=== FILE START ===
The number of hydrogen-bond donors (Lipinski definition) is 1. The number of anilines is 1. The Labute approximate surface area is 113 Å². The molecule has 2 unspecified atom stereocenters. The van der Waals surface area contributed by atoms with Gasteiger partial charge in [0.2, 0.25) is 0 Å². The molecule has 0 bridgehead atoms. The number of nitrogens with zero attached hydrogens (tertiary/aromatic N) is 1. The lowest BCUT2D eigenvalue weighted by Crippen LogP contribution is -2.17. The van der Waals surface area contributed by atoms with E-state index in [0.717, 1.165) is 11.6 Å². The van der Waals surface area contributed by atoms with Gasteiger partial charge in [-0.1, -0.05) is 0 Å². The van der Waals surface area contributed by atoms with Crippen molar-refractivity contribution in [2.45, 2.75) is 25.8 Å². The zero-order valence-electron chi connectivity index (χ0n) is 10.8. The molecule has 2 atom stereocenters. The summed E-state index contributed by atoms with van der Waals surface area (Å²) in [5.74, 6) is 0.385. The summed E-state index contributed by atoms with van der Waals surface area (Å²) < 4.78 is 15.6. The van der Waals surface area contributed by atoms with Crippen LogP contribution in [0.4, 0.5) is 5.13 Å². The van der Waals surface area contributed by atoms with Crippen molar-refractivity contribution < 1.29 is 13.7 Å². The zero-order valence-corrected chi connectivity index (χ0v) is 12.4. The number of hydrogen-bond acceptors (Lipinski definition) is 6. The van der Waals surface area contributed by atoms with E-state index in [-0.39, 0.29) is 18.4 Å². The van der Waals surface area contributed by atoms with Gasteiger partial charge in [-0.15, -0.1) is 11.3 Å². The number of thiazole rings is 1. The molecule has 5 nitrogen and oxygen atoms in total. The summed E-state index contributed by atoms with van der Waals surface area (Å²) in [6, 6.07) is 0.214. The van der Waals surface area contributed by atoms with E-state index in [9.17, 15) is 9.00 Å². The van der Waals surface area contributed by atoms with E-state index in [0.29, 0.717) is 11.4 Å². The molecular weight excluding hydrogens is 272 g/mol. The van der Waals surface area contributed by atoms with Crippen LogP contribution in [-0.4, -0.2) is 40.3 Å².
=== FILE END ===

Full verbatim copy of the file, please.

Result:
The number of hydrogen-bond donors (Lipinski definition) is 1. The number of anilines is 1. The Labute approximate surface area is 113 Å². The molecule has 2 unspecified atom stereocenters. The van der Waals surface area contributed by atoms with Gasteiger partial charge in [0.2, 0.25) is 0 Å². The molecule has 0 bridgehead atoms. The number of nitrogens with zero attached hydrogens (tertiary/aromatic N) is 1. The lowest BCUT2D eigenvalue weighted by Crippen LogP contribution is -2.17. The van der Waals surface area contributed by atoms with E-state index in [0.717, 1.165) is 11.6 Å². The van der Waals surface area contributed by atoms with Gasteiger partial charge in [-0.1, -0.05) is 0 Å². The van der Waals surface area contributed by atoms with Crippen molar-refractivity contribution in [2.45, 2.75) is 25.8 Å². The zero-order valence-electron chi connectivity index (χ0n) is 10.8. The molecule has 2 atom stereocenters. The summed E-state index contributed by atoms with van der Waals surface area (Å²) in [5.74, 6) is 0.385. The summed E-state index contributed by atoms with van der Waals surface area (Å²) < 4.78 is 15.6. The van der Waals surface area contributed by atoms with Crippen LogP contribution in [0.4, 0.5) is 5.13 Å². The van der Waals surface area contributed by atoms with Crippen molar-refractivity contribution < 1.29 is 13.7 Å². The zero-order valence-corrected chi connectivity index (χ0v) is 12.4. The number of hydrogen-bond acceptors (Lipinski definition) is 6. The van der Waals surface area contributed by atoms with E-state index in [-0.39, 0.29) is 18.4 Å². The van der Waals surface area contributed by atoms with Gasteiger partial charge in [-0.15, -0.1) is 11.3 Å². The number of thiazole rings is 1. The molecule has 5 nitrogen and oxygen atoms in total. The summed E-state index contributed by atoms with van der Waals surface area (Å²) in [6, 6.07) is 0.214. The van der Waals surface area contributed by atoms with E-state index in [9.17, 15) is 9.00 Å². The van der Waals surface area contributed by atoms with E-state index in [0.29, 0.717) is 11.4 Å². The molecular weight excluding hydrogens is 272 g/mol. The van der Waals surface area contributed by atoms with Crippen LogP contribution in [-0.4, -0.2) is 40.3 Å².